The main text I’ll be working from will be found in 1 Timothy 2:8-14, it reads as follows:

“I desire then that in every place the men should pray, lifting holy hands without anger or quarreling; likewise also that women should adorn themselves in respectable apparel, with modesty and self-control, not with braided hair and gold or pearls or costly attire, but with what is proper for women who profess godliness—with good works. Let a woman learn quietly with all submissiveness. I do not permit a woman to teach or to exercise authority over a man; rather, she is to remain quiet. For Adam was formed first then Eve; and Adam was not deceived, but the woman was deceived and became a transgressor. Yet she will be saved through childbearing—if they continue in faith and love and holiness, with self-control.”

That’s quite a mouthful. For me it formulates three key questions that I’ll be addressing in this paper. 1.) Why did Paul find it of utmost importance to write Timothy concerning this particular subject? 2.) What exactly is Paul saying/how did the original recipients understand his instructions? 3.) Does this apply to me today?

Let’s start off with a little background. What was going on spiritually? False teaching, that’s what. If Ephesus could have just gotten a dime every time false teaching was being spread, Paul never would have had to build another tent the rest of his life! The two most emphasized false teachings of that day were Gnosticism and Asceticism. Both taught abstinence from certain foods, marriage, and sex; while belittling the role of both mother and wife (Piper 181).The women were no longer identifying themselves with their husbands. They could show this defiance outwardly by wearing ostentatious outfits. Something else I found very interesting is that their head coverings represented their marriage status, so by not wearing your head covering you are declaring singleness. It is culturally equivalent to contemporary married women never wearing their wedding rings in public (Grudem 204).  There was outright insubordination in the church, not just to their husbands, but to all men in leadership, responding consistently with criticism and dispute. This not how a church should function. Paul’s mission statement for 1 Timothy is stated clearly in chapter 3 “I hope to come to you soon, but I am writing these things to you so that, if I delay, you may know how one ought to behave in the household of God, which is the church of the living God, a pillar and buttress of the truth”. So this is why he wrote. He wants God sheep to understand how to behave in the church.

How did the original recipients interpret this letter? Is Paul demanding mindless, numb, female followers? No, of course not. When he commands them to “learn in quietness and full submission”, there is a (sinful) pull to want to focus on the HOW. Ms. Feminatzi starts jumping up and down, “Look, look!” she says, “Paul is telling all women to be quiet and submit all the time. How terrible! I don’t want to be quiet! I have opinion too! Look at me! Look at me! I am strong! I am smart! This is wrong!” Okay, okay, calm down. First of remember how this passage is for THE CHURCH; and instead of just looking at the HOW and making it the WHAT, realize what the WHAT actually is. LEARN. He wants women to learn, to be educated, to be able to properly understand, defend, and articulate their beliefs in a way that is God-honoring. That’s a big deal .That is exciting. That is encouraging! What’s even more exciting is that he commands women to teach in church.

That’s right. Titus 2:3-4 says that women are to teach other women and teach children. This is the line. This is the black and white. There is no gray. It doesn’t get much clearer Ladies. Do NOT hold a position of teaching men. DO teach women and children. Timothy himself was taught by TWO different women (2 Timothy 1:5) Paul knows that spiritual gifts were given to both men and women (1 Cor. 12:7-11). The gift of teaching is not a gender specific gift. There are a lot of Christian men who do not have the gift of teaching and a lot of women who do and vice versa.  Women are indispensable to the life and growth of the church just as men are; but the roles are different.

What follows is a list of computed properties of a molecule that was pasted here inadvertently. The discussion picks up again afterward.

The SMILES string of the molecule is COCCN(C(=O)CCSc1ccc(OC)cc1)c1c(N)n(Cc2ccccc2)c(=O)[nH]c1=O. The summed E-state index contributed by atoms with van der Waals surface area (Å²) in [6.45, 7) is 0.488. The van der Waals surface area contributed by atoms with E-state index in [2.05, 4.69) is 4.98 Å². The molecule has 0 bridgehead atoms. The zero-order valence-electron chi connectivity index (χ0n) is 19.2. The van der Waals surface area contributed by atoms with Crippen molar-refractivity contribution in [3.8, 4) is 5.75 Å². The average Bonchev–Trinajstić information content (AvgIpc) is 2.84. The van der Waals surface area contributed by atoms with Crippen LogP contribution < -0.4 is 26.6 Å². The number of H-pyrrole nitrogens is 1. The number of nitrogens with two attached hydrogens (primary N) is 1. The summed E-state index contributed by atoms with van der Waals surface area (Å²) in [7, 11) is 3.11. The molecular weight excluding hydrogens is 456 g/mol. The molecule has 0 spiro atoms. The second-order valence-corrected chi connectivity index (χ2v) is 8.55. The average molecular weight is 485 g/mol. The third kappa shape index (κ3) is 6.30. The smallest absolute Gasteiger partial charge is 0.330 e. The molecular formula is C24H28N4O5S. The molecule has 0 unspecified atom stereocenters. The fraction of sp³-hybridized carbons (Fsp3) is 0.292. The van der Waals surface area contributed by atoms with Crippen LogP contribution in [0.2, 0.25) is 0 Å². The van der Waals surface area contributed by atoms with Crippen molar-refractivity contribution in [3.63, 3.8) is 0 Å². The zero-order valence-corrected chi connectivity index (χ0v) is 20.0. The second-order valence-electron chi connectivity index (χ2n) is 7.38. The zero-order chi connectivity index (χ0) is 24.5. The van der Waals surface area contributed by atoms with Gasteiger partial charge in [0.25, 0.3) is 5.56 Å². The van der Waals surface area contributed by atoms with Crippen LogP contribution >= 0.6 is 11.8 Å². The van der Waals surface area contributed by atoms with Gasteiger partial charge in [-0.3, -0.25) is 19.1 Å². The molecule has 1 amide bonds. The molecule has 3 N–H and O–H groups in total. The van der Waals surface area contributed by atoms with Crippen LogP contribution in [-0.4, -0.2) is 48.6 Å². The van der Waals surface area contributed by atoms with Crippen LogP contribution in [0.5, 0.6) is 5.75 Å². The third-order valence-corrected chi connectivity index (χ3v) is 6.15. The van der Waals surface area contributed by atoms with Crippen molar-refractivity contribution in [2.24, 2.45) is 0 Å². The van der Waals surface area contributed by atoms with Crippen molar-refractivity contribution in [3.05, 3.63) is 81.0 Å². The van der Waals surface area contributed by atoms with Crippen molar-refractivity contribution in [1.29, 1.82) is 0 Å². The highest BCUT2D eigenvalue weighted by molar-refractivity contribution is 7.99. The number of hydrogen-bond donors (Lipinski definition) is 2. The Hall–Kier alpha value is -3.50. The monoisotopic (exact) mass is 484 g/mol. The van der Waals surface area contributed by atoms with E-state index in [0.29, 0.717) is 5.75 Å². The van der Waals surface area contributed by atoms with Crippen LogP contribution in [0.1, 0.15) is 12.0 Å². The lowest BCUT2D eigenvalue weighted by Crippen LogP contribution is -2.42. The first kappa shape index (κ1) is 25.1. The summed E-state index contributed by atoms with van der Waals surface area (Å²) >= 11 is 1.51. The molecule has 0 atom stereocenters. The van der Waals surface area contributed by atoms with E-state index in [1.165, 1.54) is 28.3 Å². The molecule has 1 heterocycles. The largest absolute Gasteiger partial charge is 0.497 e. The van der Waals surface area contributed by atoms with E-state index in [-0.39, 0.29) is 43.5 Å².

The point of a women not having authority over a man within the Christian community seems just as simple to me. 1 Timothy makes it clear in chapters three and five that governing activities in a church are ascribed to elders. So the formula is simple:


A=Elders are the leaders in the church

B= Elders cannot be women

C=Women can be leaders in the church


            So lastly, we move to the point, does this apply to me today? Perhaps it was just time period specific? Or situationaly specific? Just as we culturally tweaked “head-coverings” to mean wedding bands , can’t we also change “teach men” to mean “preach to men”? That is much easier to agree on. A woman cannot be a head pastor, isn’t that enough? Fortunately, no.  We look back to the text and examine Paul’s argument. He goes back to where it all starts. Dawn of time. We realize that “by citing creation rather than a local situation or cultural circumstance as his basis for prohibitions, Paul makes it clear that, while these local or cultural issues may have provided the context of the issue, they do not provide the reason for his advice” (Piper 150). This is Paul’s foundational reasoning.  It’s the relationship roles that God created and instilled in Adam and Eve. Therefore, for a woman to have authority over a man is to ignore the reason for Paul’s principle. It wasn’t because of any specific event or activity, but based solely on the fact that this is how God designed us to function.

Understanding my vital role in the church is an exciting and yet humbling realization. Exciting because I know I will be most fulfilled when I am glorifying God, and part of that fulfillment in being part of a local church. It’s good to know my responsibilities. I also say that it is humbling because it made me twinge at first. I don’t want to submit. As fallen humans, we (and I mean all of us) NEVER want to submit. Because in our pride and selfishness we think we know what is best. I had a hard time with the idea that I couldn’t lead men in a church setting because my focus is on myself and not on Christ. I want to be in the limelight leading us to VacationBibleSchool victory!  But it is not about me.


A=God created men and women with different strengths and responsibilities

B=Those strengths are to benefit the Body of Christ

C=I can loving embrace the principles laid out in the Pastoral Epistles dealing with Women’s roles